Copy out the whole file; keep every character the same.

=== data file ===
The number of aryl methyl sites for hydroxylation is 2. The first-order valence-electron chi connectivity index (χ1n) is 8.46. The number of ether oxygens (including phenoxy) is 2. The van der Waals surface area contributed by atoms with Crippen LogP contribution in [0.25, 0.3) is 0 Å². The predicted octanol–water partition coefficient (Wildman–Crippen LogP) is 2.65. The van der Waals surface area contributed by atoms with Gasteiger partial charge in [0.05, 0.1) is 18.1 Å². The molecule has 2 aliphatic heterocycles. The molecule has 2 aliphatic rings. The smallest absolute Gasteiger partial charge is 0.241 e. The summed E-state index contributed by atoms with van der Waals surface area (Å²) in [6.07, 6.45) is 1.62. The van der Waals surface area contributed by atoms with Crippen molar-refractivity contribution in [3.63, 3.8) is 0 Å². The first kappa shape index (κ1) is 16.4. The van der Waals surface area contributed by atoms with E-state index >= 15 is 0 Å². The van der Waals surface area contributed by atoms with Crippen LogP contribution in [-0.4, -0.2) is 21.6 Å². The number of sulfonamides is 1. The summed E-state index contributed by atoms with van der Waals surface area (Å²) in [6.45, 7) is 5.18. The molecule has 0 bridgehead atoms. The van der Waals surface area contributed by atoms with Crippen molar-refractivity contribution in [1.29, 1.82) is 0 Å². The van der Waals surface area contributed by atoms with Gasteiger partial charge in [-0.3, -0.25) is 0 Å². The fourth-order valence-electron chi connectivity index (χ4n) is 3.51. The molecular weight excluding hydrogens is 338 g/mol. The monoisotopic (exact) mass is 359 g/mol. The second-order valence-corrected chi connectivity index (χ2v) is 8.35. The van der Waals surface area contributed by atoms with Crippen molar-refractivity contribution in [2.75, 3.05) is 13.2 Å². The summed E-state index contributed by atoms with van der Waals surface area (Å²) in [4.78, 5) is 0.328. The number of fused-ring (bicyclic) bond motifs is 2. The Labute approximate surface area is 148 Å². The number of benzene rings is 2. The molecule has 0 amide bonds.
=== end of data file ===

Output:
The number of aryl methyl sites for hydroxylation is 2. The first-order valence-electron chi connectivity index (χ1n) is 8.46. The number of ether oxygens (including phenoxy) is 2. The van der Waals surface area contributed by atoms with Crippen LogP contribution in [0.25, 0.3) is 0 Å². The predicted octanol–water partition coefficient (Wildman–Crippen LogP) is 2.65. The van der Waals surface area contributed by atoms with Gasteiger partial charge in [0.05, 0.1) is 18.1 Å². The molecule has 2 aliphatic heterocycles. The molecule has 2 aliphatic rings. The smallest absolute Gasteiger partial charge is 0.241 e. The summed E-state index contributed by atoms with van der Waals surface area (Å²) in [6.07, 6.45) is 1.62. The van der Waals surface area contributed by atoms with Crippen molar-refractivity contribution in [3.63, 3.8) is 0 Å². The first kappa shape index (κ1) is 16.4. The van der Waals surface area contributed by atoms with E-state index >= 15 is 0 Å². The van der Waals surface area contributed by atoms with Crippen LogP contribution in [-0.4, -0.2) is 21.6 Å². The number of sulfonamides is 1. The summed E-state index contributed by atoms with van der Waals surface area (Å²) in [6.45, 7) is 5.18. The molecule has 0 bridgehead atoms. The van der Waals surface area contributed by atoms with Crippen molar-refractivity contribution in [1.29, 1.82) is 0 Å². The van der Waals surface area contributed by atoms with Gasteiger partial charge in [-0.3, -0.25) is 0 Å². The fourth-order valence-electron chi connectivity index (χ4n) is 3.51. The molecular weight excluding hydrogens is 338 g/mol. The monoisotopic (exact) mass is 359 g/mol. The second-order valence-corrected chi connectivity index (χ2v) is 8.35. The van der Waals surface area contributed by atoms with Crippen molar-refractivity contribution in [2.75, 3.05) is 13.2 Å². The summed E-state index contributed by atoms with van der Waals surface area (Å²) in [4.78, 5) is 0.328. The number of fused-ring (bicyclic) bond motifs is 2. The Labute approximate surface area is 148 Å². The number of benzene rings is 2. The molecule has 0 amide bonds.